Everyone deserves a chance to prosper

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Agricultural Value Chains / Agri-Businesses

Home to Africa’s biggest economy and with a population set to outstrip that of the United States by 2050, Nigeria is bursting with potential. Yet, 1 in 3 people under 30 are unemployed. Adaeze Usoh, who heads the Investor Relations team at Babban Gona, or “great farm” in the Hausa language, tells us what this farmer-focused social enterprise is doing to leverage this potential.

Climate shocks, economic stagnation and social turmoil have too often fuelled displacement across Africa. At Babban Gona, we have spent the last decade working to prevent this by creating job opportunities in sustainable agriculture for people in Nigeria. This way, we interrupt the root causes of violence and stimulate economic growth – so that no one is forced to leave their home.

To date, we have worked with more than 300,000 small-scale farmers, invested US$ 200 million in vulnerable people and created more than 600,000 job opportunities in the agriculture sector. We’re proud to be Africa’s largest maize producer.

As Head of Investor Relations since 2018, I’ve seen the impact Babban Gona has had on Nigeria’s farming communities through creating jobs, strengthening food security and catalysing economic growth across the country.

Powerful partnerships 

Babban Gona has gone from strength to strength and our partnerships have played a key role in this. In 2021, a US$ 5 million loan from IFAD—its first ever investment in a private sector company—sparked confidence in other investors. Since then, we’ve received more than double that amount from additional investors, which is helping us expand our outreach to six regions in the country.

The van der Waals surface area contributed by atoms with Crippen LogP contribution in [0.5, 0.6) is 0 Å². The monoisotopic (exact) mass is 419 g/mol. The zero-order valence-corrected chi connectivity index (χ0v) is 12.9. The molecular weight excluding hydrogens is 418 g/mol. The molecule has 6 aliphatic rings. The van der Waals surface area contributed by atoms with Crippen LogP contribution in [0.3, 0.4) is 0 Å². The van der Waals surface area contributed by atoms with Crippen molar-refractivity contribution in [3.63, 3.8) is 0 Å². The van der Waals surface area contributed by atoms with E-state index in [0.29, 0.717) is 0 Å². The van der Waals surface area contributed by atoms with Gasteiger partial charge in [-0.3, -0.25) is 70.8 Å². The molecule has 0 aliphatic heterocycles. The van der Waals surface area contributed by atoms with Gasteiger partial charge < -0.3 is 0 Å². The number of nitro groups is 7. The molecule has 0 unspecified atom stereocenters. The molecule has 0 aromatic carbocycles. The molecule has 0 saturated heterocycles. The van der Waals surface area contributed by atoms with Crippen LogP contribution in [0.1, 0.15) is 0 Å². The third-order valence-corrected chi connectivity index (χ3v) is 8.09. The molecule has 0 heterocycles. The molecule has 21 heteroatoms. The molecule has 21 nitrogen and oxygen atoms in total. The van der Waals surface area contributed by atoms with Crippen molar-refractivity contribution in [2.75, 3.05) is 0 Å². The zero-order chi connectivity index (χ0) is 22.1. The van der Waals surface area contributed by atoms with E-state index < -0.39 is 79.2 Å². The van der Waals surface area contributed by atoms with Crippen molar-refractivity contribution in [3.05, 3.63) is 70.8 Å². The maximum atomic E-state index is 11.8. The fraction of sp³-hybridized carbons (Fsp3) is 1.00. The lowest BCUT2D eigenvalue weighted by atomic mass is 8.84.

Last season, we provided support to over 95,000 small-scale farmers, who cultivated 160,000 acres of land. We trained 138,000 female entrepreneurs on price strategy and how to select the best products and trade locations.

Our partnership with IFAD has also given us the tools to deepen our engagement with women through programmes like the Women Economic Development Initiative, which helps women overcome social barriers and build successful businesses.

IFIs can and should do more 

IFIs should work towards providing low-interest loans for rural businesses. © Eric Alaye

There’s no doubt that International Financial Institutions (IFIs), like IFAD, have had a positive impact on the rural private sector, but there is still much work to be done.

They could provide low-interest loans and tailor them specifically to rural businesses, as well as designing other financing solutions that cater to the unique needs of small-scale farmers, while also supporting the deployment of technical expertise to implement these solutions.

IFAD, for example, has invested more than US$ 3 billion in rural finance systems across more than 70 countries. Today, they are leaders in agricultural risk management with programmes like INSURED and Managing Risks for Rural Development.

As well as direct financial contributions, IFIs could invest in rural infrastructure development – like roads and bridges – which is known to improve the overall business environment in rural communities.

These broad actions have big impacts on individual lives. Poultry farmer, Grace Ochiga, used to struggle to make ends meet and provide for her four children after the death of her husband. She joined Babban Gona in 2021 and received 200 birds. Her income grew five-fold to US$ 500 a month.

Thanks to partnerships, like the one we have with IFAD, we can transform the lives of people like Grace. Going forward, we aim to become a top impact-driven business and support those who are most in need, not just in Nigeria, but across the African continent.


Adaeze Usoh
Originally published on ifad.org
© Eric Alaye